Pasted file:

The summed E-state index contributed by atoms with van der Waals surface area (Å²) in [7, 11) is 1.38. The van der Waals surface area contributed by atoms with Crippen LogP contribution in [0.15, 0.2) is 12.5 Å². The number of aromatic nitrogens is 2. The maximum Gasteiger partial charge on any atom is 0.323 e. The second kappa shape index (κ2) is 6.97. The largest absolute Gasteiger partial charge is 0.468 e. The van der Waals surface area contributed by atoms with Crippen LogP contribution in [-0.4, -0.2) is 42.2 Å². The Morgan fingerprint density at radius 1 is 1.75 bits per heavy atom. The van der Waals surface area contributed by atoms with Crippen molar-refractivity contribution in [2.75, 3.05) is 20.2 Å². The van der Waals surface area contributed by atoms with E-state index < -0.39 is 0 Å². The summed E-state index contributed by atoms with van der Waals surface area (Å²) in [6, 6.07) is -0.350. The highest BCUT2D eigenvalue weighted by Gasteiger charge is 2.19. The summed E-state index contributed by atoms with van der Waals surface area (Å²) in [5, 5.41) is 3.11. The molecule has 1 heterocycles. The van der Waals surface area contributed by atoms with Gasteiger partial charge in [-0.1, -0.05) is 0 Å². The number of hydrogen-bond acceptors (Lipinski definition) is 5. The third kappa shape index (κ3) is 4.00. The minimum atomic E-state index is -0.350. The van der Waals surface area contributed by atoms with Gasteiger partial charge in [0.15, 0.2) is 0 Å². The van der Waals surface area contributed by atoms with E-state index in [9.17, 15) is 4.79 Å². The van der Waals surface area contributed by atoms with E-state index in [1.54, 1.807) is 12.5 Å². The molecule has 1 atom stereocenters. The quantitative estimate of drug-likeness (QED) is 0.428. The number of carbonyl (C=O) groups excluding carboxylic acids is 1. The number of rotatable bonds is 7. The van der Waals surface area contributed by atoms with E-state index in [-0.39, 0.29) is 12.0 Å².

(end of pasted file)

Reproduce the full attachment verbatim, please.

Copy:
The summed E-state index contributed by atoms with van der Waals surface area (Å²) in [7, 11) is 1.38. The van der Waals surface area contributed by atoms with Crippen LogP contribution in [0.15, 0.2) is 12.5 Å². The number of aromatic nitrogens is 2. The maximum Gasteiger partial charge on any atom is 0.323 e. The second kappa shape index (κ2) is 6.97. The largest absolute Gasteiger partial charge is 0.468 e. The van der Waals surface area contributed by atoms with Crippen LogP contribution in [-0.4, -0.2) is 42.2 Å². The Morgan fingerprint density at radius 1 is 1.75 bits per heavy atom. The van der Waals surface area contributed by atoms with Crippen molar-refractivity contribution in [2.75, 3.05) is 20.2 Å². The van der Waals surface area contributed by atoms with E-state index < -0.39 is 0 Å². The summed E-state index contributed by atoms with van der Waals surface area (Å²) in [6, 6.07) is -0.350. The highest BCUT2D eigenvalue weighted by Gasteiger charge is 2.19. The summed E-state index contributed by atoms with van der Waals surface area (Å²) in [5, 5.41) is 3.11. The molecule has 1 heterocycles. The van der Waals surface area contributed by atoms with Gasteiger partial charge in [-0.1, -0.05) is 0 Å². The number of hydrogen-bond acceptors (Lipinski definition) is 5. The third kappa shape index (κ3) is 4.00. The minimum atomic E-state index is -0.350. The van der Waals surface area contributed by atoms with Gasteiger partial charge in [0.15, 0.2) is 0 Å². The van der Waals surface area contributed by atoms with E-state index in [9.17, 15) is 4.79 Å². The van der Waals surface area contributed by atoms with E-state index in [1.54, 1.807) is 12.5 Å². The molecule has 1 atom stereocenters. The quantitative estimate of drug-likeness (QED) is 0.428. The number of carbonyl (C=O) groups excluding carboxylic acids is 1. The number of rotatable bonds is 7. The van der Waals surface area contributed by atoms with E-state index in [-0.39, 0.29) is 12.0 Å².